Here are a few more considerations as you are planning the ETL portion of your project:
>> In order to dive right into ETL development, the data architect needs to have the destination schema defined and implemented on the destination relational database. In addition, it needs to be stable. Nothing is more difficult for an ETL developer than to find the destination schema changing while he or she is working! Table schemas will need to change, but once the ETL effort is underway, a change process needs to be in place so all affected developers are notified.
>> The second most important aspect that needs to be in place is the source data access. ETL cannot be developed without source data. This means that ETL developers can run extractions from a test source system or have source files to work with. It is not acceptable to have dummy data from the source — this approach never works and results in major rework once the data is available. When source data is not available, flag this as a major risk in the project and you will need to put the ETL portion of the project on hold. It’s that serious.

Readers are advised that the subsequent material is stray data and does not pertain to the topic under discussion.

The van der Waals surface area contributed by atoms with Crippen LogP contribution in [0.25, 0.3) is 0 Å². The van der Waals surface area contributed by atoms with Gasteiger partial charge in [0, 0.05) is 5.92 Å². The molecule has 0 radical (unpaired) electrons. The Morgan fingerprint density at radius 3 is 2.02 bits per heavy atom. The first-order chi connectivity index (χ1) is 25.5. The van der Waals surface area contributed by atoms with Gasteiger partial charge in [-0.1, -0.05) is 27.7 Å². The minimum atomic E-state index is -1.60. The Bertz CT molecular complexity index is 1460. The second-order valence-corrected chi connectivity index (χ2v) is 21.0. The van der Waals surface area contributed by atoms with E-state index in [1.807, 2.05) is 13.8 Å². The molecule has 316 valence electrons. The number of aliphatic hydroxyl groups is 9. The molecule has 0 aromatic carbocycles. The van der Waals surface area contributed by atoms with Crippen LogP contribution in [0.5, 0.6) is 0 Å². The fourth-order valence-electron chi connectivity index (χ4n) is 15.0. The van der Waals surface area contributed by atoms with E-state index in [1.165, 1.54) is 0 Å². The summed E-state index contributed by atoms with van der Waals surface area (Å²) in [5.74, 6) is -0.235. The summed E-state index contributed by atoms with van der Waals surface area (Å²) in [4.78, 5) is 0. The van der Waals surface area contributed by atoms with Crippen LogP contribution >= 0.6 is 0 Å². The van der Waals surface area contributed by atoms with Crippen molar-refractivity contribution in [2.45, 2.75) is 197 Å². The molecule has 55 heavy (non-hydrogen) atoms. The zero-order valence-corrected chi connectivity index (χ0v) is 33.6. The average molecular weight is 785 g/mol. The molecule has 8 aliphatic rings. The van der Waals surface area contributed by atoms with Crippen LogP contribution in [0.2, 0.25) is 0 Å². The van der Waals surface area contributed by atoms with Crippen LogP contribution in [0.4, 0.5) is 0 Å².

>> Effective coordinated SSIS package design, especially with a team of developers, involves having modular packages. This means you need to define your SSIS packages with smaller increments of work that each package handles. Packages with too much logic in them are hard to troubleshoot, are more difficult to develop, and don’t work well in a team when more than one person needs to be working on the same package at the same time — it doesn’t work. A good rule of thumb is to limit packages to no more than two to three Data Flows and to try to have all the Control Flow Tasks visible at one time on your monitor.
>> Another important step in planning your ETL is to make sure you have designed a configuration and logging framework for your SSIS packages. ETL developers need to have template SSIS packages to start with that have all the logging in place. If you are deploying your packages to the SSIS Server in SSIS 2014, the server will handle your logging, but you still need to plan out your project parameters and shared connections beforehand. (See Administering SSIS Topic for more on deployment and the SSIS server.) If you don’t have these basics defined, you will have a lot of retrofitting later on, which will slow down your ETL development, introduce risk, and probably affect your project at a critical time of testing. Not to mention, having all of this in place during development will give you more insight into your ETL processes while you are developing them!
>> Finally, be sure to set up your source control environment. This is a great lead-in to this Topic since you will learn how to use two source control tools, Subversion (SVN) and Visual Studio Team System.